Demon Dayz by Gorillaz
Opinions belonging to Luke Hobika
Best tracks: “Kids with Guns;” “O Green World;” “Feel Good Inc.;” “Dare”
Worst tracks: “All Alone;” “White Light;” “Demon Days”
Parties and I have a love/hate relationship. In some cases, I savor the opportunity to indulge in conversation with my companions. Other times, the hectic atmosphere can be too overwhelming for my liking. Here, I am left to stand as an outlier in the center of those who are doing the exact opposite as I am doing. As there are partiers and non-partiers, genres in music separate the different styles which comprise musical pieces. For instance, you can identify electronic music by the danceable grooves and loose song structure which electronic instruments help to produce, whereas you can point out the genre of jazz by its sporadic, speedy, hard-hitting rhythms. Yet, like my position in a party setting, some albums serve as anomalies in the classification process, as with the case of Demon Days by British virtual band Gorillaz.
Gorillaz was created in 1998 by musician Damon Albarn and artist Jamie Hewlett. Albarn, Hewlett, and their contributions put out the band’s first album, self-titled Gorillaz, in 2001 along with the presentation of the virtual band of four members that has become the identity of the group. Their odd approach to public display followed the style of music which Gorillaz produced, which could not be placed into one distinct genre. Rather, the group fused genres including electronica, trip-hop, pop, and alternative rock into a sound of their own. The album Demon Days proved that the group could experiment sonically in such a way. At the same time, consistency of topics aside, the band still manages to provide listeners with social narratives that compliment the already adventurous nature of the production.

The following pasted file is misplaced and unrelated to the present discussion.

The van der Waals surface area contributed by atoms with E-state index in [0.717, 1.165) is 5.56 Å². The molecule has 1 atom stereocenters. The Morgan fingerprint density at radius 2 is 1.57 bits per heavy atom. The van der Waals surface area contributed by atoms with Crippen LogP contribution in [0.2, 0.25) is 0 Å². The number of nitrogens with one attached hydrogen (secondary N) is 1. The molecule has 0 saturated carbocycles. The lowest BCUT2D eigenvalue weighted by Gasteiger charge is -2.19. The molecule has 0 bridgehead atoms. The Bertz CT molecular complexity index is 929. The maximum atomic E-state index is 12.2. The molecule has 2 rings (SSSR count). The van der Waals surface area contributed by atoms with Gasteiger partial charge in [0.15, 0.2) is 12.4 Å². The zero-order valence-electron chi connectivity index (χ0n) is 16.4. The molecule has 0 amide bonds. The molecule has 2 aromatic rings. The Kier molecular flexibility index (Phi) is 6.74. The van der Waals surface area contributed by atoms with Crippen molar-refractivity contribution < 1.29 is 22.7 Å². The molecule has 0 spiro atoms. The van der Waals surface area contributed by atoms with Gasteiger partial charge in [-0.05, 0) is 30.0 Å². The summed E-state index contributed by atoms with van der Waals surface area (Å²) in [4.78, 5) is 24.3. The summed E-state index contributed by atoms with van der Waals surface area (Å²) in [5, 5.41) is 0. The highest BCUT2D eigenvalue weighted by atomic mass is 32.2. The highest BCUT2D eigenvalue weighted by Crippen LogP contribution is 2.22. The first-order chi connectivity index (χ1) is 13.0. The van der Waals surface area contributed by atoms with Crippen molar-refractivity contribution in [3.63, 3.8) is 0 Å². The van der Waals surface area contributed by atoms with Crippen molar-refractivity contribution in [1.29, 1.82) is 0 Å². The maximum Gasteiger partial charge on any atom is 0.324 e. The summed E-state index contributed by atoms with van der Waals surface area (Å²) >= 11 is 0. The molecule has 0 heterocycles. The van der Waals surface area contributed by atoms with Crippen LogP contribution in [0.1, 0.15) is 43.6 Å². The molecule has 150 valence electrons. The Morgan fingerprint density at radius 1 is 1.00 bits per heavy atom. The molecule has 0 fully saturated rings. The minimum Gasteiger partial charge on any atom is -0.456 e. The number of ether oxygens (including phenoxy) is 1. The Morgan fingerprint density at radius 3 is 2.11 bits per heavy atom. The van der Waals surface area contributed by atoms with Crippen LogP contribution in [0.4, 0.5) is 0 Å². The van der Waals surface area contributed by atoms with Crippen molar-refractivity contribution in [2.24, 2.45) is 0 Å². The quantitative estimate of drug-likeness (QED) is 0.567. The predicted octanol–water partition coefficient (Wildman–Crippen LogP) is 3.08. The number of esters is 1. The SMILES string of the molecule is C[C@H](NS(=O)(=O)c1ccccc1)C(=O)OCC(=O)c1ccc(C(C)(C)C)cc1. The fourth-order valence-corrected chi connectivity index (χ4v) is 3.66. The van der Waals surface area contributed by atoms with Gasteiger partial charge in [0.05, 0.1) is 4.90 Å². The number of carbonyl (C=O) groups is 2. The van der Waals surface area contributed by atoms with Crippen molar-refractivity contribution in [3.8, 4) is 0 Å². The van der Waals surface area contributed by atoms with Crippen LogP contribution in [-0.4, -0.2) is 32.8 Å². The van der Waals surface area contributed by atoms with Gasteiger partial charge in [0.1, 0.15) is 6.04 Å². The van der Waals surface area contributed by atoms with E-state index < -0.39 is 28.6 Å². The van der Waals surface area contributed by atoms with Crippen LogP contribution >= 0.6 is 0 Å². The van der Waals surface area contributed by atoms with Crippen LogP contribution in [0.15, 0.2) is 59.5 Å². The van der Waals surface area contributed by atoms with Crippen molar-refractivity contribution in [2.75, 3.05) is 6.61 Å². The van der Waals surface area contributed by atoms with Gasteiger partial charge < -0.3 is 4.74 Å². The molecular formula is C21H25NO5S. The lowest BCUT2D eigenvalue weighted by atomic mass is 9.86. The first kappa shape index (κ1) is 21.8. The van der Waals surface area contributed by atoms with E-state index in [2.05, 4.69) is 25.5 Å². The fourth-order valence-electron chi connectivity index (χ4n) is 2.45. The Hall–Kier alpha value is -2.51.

Everything about the album follows this theme of diversity, from the genres which make up the album to the content of its lyrical verses. Demon Days does not follow a specific path in terms of its narrative, but rather reserves each track its sort of content to ultimately accumulate a broad volume of work. Representing an instance on the album that devotes itself to exposing the corruption of humanity on the environment, “O Green World” contains lyrics of a person who is now realizing that their actions on the earth may have contributed to the most prevalent environmental concerns of society. Albarn, leading the vocals, admits that his mistakes make him unworthy of inhabiting the earth on which he has taken for granted instead of considering the future repercussions. Instrumentally, the wary electronic synths and subtly swamping background static subtly grow in relevance as the track progresses as if following the message that the little decisions we make will reap a grand, haunting result. “Fire Coming Out of the Monkey’s Head” is arguably another socially-conscious song of Demon Days. The track’s intended criticism remains ambiguous, for it follows a storyline, whereas “O Green World” delivered its intentions directly. The tale “Fire Coming Out of the Monkey’s Head” describes a group of mercenaries who imperialize over a mountain which symbolizes peace and prosperity for the tribal group native to that land. While it is never explicitly mentioned, the song’s purpose is to condemn the actions of oil drilling and warfare in foreign areas by already well-established nations. Other songs like the dooming “Kids with Guns,” which deals with an issue which it title bluntly cites, are not to be forgotten in the list of socially-aware tracks.